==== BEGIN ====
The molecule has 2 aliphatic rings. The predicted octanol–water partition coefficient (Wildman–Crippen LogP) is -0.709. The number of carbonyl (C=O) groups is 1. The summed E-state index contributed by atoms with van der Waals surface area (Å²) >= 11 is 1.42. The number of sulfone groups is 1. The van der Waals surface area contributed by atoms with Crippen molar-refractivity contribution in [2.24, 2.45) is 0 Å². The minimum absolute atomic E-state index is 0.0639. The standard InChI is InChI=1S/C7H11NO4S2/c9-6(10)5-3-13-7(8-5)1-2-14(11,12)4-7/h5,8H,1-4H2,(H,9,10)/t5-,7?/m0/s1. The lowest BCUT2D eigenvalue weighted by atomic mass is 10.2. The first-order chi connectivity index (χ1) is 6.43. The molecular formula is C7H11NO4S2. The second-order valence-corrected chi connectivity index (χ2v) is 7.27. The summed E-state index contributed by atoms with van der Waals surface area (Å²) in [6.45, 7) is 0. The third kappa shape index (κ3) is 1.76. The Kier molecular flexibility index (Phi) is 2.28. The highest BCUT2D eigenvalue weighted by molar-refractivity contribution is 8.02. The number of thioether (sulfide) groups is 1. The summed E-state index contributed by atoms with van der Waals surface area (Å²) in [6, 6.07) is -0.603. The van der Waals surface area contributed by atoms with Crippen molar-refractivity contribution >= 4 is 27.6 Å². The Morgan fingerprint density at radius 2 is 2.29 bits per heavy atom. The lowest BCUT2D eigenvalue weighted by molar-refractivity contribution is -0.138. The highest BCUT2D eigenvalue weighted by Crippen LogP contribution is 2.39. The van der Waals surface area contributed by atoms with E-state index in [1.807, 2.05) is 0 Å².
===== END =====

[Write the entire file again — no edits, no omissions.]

The molecule has 2 aliphatic rings. The predicted octanol–water partition coefficient (Wildman–Crippen LogP) is -0.709. The number of carbonyl (C=O) groups is 1. The summed E-state index contributed by atoms with van der Waals surface area (Å²) >= 11 is 1.42. The number of sulfone groups is 1. The van der Waals surface area contributed by atoms with Crippen molar-refractivity contribution in [2.24, 2.45) is 0 Å². The minimum absolute atomic E-state index is 0.0639. The standard InChI is InChI=1S/C7H11NO4S2/c9-6(10)5-3-13-7(8-5)1-2-14(11,12)4-7/h5,8H,1-4H2,(H,9,10)/t5-,7?/m0/s1. The lowest BCUT2D eigenvalue weighted by atomic mass is 10.2. The first-order chi connectivity index (χ1) is 6.43. The molecular formula is C7H11NO4S2. The second-order valence-corrected chi connectivity index (χ2v) is 7.27. The summed E-state index contributed by atoms with van der Waals surface area (Å²) in [6.45, 7) is 0. The third kappa shape index (κ3) is 1.76. The Kier molecular flexibility index (Phi) is 2.28. The highest BCUT2D eigenvalue weighted by molar-refractivity contribution is 8.02. The number of thioether (sulfide) groups is 1. The summed E-state index contributed by atoms with van der Waals surface area (Å²) in [6, 6.07) is -0.603. The van der Waals surface area contributed by atoms with Crippen molar-refractivity contribution >= 4 is 27.6 Å². The Morgan fingerprint density at radius 2 is 2.29 bits per heavy atom. The lowest BCUT2D eigenvalue weighted by molar-refractivity contribution is -0.138. The highest BCUT2D eigenvalue weighted by Crippen LogP contribution is 2.39. The van der Waals surface area contributed by atoms with E-state index in [1.807, 2.05) is 0 Å².